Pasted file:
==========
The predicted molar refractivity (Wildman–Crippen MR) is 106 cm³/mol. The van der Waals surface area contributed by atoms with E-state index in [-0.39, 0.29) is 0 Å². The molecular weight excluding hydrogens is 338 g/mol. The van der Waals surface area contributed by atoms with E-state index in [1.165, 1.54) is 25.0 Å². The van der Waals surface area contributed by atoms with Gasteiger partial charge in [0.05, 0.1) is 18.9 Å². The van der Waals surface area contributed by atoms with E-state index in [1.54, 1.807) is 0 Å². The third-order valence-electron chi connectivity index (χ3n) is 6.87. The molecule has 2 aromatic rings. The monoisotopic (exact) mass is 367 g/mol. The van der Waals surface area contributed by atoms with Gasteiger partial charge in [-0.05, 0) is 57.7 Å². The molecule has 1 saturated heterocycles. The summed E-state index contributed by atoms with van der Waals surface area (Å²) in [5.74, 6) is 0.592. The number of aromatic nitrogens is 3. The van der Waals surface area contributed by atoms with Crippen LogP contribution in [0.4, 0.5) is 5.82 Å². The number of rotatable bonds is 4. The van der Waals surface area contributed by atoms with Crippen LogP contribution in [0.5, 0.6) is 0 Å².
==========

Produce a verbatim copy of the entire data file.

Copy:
The predicted molar refractivity (Wildman–Crippen MR) is 106 cm³/mol. The van der Waals surface area contributed by atoms with E-state index in [-0.39, 0.29) is 0 Å². The molecular weight excluding hydrogens is 338 g/mol. The van der Waals surface area contributed by atoms with E-state index in [1.165, 1.54) is 25.0 Å². The van der Waals surface area contributed by atoms with Gasteiger partial charge in [0.05, 0.1) is 18.9 Å². The van der Waals surface area contributed by atoms with E-state index in [1.54, 1.807) is 0 Å². The third-order valence-electron chi connectivity index (χ3n) is 6.87. The molecule has 2 aromatic rings. The monoisotopic (exact) mass is 367 g/mol. The van der Waals surface area contributed by atoms with Gasteiger partial charge in [-0.05, 0) is 57.7 Å². The molecule has 1 saturated heterocycles. The summed E-state index contributed by atoms with van der Waals surface area (Å²) in [5.74, 6) is 0.592. The number of aromatic nitrogens is 3. The van der Waals surface area contributed by atoms with Crippen LogP contribution in [0.4, 0.5) is 5.82 Å². The number of rotatable bonds is 4. The van der Waals surface area contributed by atoms with Crippen LogP contribution in [0.5, 0.6) is 0 Å².